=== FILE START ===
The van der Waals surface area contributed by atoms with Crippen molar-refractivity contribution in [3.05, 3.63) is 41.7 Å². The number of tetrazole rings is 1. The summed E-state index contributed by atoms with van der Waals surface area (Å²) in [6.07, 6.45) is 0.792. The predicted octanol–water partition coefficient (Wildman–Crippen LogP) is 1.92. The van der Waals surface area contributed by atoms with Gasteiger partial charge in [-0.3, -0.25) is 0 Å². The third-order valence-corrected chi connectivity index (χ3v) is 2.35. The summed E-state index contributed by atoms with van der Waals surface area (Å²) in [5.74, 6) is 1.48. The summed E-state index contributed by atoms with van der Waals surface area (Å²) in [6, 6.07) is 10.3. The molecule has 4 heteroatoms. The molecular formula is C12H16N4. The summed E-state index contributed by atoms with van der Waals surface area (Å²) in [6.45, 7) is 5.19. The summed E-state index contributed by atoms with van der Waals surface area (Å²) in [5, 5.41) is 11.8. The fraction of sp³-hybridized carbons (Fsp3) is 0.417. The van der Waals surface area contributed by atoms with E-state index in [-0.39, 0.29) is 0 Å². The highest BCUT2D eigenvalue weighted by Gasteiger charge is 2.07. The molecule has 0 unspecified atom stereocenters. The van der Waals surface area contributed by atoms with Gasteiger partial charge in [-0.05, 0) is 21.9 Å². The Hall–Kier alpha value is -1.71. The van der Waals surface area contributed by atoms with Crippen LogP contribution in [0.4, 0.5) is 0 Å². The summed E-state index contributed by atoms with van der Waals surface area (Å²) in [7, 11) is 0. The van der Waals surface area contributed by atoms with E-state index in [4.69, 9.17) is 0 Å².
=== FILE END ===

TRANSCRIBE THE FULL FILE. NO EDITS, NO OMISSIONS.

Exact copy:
The van der Waals surface area contributed by atoms with Crippen molar-refractivity contribution in [3.05, 3.63) is 41.7 Å². The number of tetrazole rings is 1. The summed E-state index contributed by atoms with van der Waals surface area (Å²) in [6.07, 6.45) is 0.792. The predicted octanol–water partition coefficient (Wildman–Crippen LogP) is 1.92. The van der Waals surface area contributed by atoms with Gasteiger partial charge in [-0.3, -0.25) is 0 Å². The third-order valence-corrected chi connectivity index (χ3v) is 2.35. The summed E-state index contributed by atoms with van der Waals surface area (Å²) in [5.74, 6) is 1.48. The summed E-state index contributed by atoms with van der Waals surface area (Å²) in [6, 6.07) is 10.3. The molecule has 4 heteroatoms. The molecular formula is C12H16N4. The summed E-state index contributed by atoms with van der Waals surface area (Å²) in [6.45, 7) is 5.19. The summed E-state index contributed by atoms with van der Waals surface area (Å²) in [5, 5.41) is 11.8. The fraction of sp³-hybridized carbons (Fsp3) is 0.417. The van der Waals surface area contributed by atoms with E-state index in [-0.39, 0.29) is 0 Å². The highest BCUT2D eigenvalue weighted by Gasteiger charge is 2.07. The molecule has 0 unspecified atom stereocenters. The van der Waals surface area contributed by atoms with Gasteiger partial charge in [-0.05, 0) is 21.9 Å². The Hall–Kier alpha value is -1.71. The van der Waals surface area contributed by atoms with Crippen LogP contribution in [0.4, 0.5) is 0 Å². The summed E-state index contributed by atoms with van der Waals surface area (Å²) in [7, 11) is 0. The van der Waals surface area contributed by atoms with E-state index in [4.69, 9.17) is 0 Å².